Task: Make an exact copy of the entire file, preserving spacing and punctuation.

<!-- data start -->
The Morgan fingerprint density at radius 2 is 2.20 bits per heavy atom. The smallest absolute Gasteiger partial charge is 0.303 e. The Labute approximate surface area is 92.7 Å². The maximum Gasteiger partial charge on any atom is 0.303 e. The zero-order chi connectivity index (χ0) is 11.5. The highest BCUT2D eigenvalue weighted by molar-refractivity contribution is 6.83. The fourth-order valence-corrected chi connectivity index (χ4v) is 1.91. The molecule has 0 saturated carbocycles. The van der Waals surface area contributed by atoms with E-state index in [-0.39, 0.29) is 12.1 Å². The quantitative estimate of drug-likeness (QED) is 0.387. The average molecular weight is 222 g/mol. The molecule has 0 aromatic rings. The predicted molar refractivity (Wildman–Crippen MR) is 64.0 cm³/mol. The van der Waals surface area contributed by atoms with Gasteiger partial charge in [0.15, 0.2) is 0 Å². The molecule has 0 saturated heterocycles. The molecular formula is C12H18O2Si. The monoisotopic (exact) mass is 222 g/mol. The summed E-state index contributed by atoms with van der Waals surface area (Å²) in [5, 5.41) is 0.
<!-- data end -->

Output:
The Morgan fingerprint density at radius 2 is 2.20 bits per heavy atom. The smallest absolute Gasteiger partial charge is 0.303 e. The Labute approximate surface area is 92.7 Å². The maximum Gasteiger partial charge on any atom is 0.303 e. The zero-order chi connectivity index (χ0) is 11.5. The highest BCUT2D eigenvalue weighted by molar-refractivity contribution is 6.83. The fourth-order valence-corrected chi connectivity index (χ4v) is 1.91. The molecule has 0 saturated carbocycles. The van der Waals surface area contributed by atoms with E-state index in [-0.39, 0.29) is 12.1 Å². The quantitative estimate of drug-likeness (QED) is 0.387. The average molecular weight is 222 g/mol. The molecule has 0 aromatic rings. The predicted molar refractivity (Wildman–Crippen MR) is 64.0 cm³/mol. The van der Waals surface area contributed by atoms with Gasteiger partial charge in [0.15, 0.2) is 0 Å². The molecule has 0 saturated heterocycles. The molecular formula is C12H18O2Si. The monoisotopic (exact) mass is 222 g/mol. The summed E-state index contributed by atoms with van der Waals surface area (Å²) in [5, 5.41) is 0.